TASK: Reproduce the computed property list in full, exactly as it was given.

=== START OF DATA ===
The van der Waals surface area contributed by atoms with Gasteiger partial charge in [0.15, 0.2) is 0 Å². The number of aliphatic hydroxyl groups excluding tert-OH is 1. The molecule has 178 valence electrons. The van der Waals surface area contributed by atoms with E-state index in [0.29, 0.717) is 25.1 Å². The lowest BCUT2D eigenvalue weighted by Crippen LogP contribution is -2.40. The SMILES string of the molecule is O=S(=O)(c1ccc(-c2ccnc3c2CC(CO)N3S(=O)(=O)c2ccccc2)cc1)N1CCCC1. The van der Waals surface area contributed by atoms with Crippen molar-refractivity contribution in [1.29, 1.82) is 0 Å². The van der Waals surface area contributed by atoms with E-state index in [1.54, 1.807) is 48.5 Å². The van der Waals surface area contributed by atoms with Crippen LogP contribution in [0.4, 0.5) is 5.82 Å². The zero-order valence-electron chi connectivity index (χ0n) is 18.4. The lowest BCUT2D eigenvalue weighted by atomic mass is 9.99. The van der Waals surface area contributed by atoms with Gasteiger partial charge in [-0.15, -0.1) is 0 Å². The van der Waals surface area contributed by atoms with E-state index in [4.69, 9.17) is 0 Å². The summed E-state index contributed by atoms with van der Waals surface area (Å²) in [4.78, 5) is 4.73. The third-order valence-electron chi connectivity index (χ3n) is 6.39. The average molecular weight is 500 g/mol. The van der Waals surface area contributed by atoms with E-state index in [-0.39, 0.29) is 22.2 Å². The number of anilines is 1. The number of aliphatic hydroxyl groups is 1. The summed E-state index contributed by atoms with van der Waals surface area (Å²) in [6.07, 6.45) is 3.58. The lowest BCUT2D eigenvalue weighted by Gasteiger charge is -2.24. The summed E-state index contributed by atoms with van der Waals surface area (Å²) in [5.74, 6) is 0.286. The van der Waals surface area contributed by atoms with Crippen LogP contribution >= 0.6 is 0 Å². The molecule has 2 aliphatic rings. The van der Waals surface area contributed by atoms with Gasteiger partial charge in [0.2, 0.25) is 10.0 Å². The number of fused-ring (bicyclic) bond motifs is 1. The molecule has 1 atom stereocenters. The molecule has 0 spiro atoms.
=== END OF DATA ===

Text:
The van der Waals surface area contributed by atoms with Gasteiger partial charge in [0.15, 0.2) is 0 Å². The number of aliphatic hydroxyl groups excluding tert-OH is 1. The molecule has 178 valence electrons. The van der Waals surface area contributed by atoms with E-state index in [0.29, 0.717) is 25.1 Å². The lowest BCUT2D eigenvalue weighted by Crippen LogP contribution is -2.40. The SMILES string of the molecule is O=S(=O)(c1ccc(-c2ccnc3c2CC(CO)N3S(=O)(=O)c2ccccc2)cc1)N1CCCC1. The van der Waals surface area contributed by atoms with Crippen molar-refractivity contribution in [1.29, 1.82) is 0 Å². The van der Waals surface area contributed by atoms with E-state index in [1.54, 1.807) is 48.5 Å². The van der Waals surface area contributed by atoms with Crippen LogP contribution in [0.4, 0.5) is 5.82 Å². The zero-order valence-electron chi connectivity index (χ0n) is 18.4. The lowest BCUT2D eigenvalue weighted by atomic mass is 9.99. The van der Waals surface area contributed by atoms with Gasteiger partial charge in [-0.15, -0.1) is 0 Å². The van der Waals surface area contributed by atoms with E-state index in [4.69, 9.17) is 0 Å². The summed E-state index contributed by atoms with van der Waals surface area (Å²) in [4.78, 5) is 4.73. The third-order valence-electron chi connectivity index (χ3n) is 6.39. The average molecular weight is 500 g/mol. The van der Waals surface area contributed by atoms with E-state index in [-0.39, 0.29) is 22.2 Å². The number of anilines is 1. The number of aliphatic hydroxyl groups is 1. The summed E-state index contributed by atoms with van der Waals surface area (Å²) in [6.07, 6.45) is 3.58. The lowest BCUT2D eigenvalue weighted by Gasteiger charge is -2.24. The summed E-state index contributed by atoms with van der Waals surface area (Å²) in [5.74, 6) is 0.286. The van der Waals surface area contributed by atoms with Crippen LogP contribution >= 0.6 is 0 Å². The molecule has 2 aliphatic rings. The van der Waals surface area contributed by atoms with Gasteiger partial charge in [0.2, 0.25) is 10.0 Å². The number of fused-ring (bicyclic) bond motifs is 1. The molecule has 1 atom stereocenters. The molecule has 0 spiro atoms.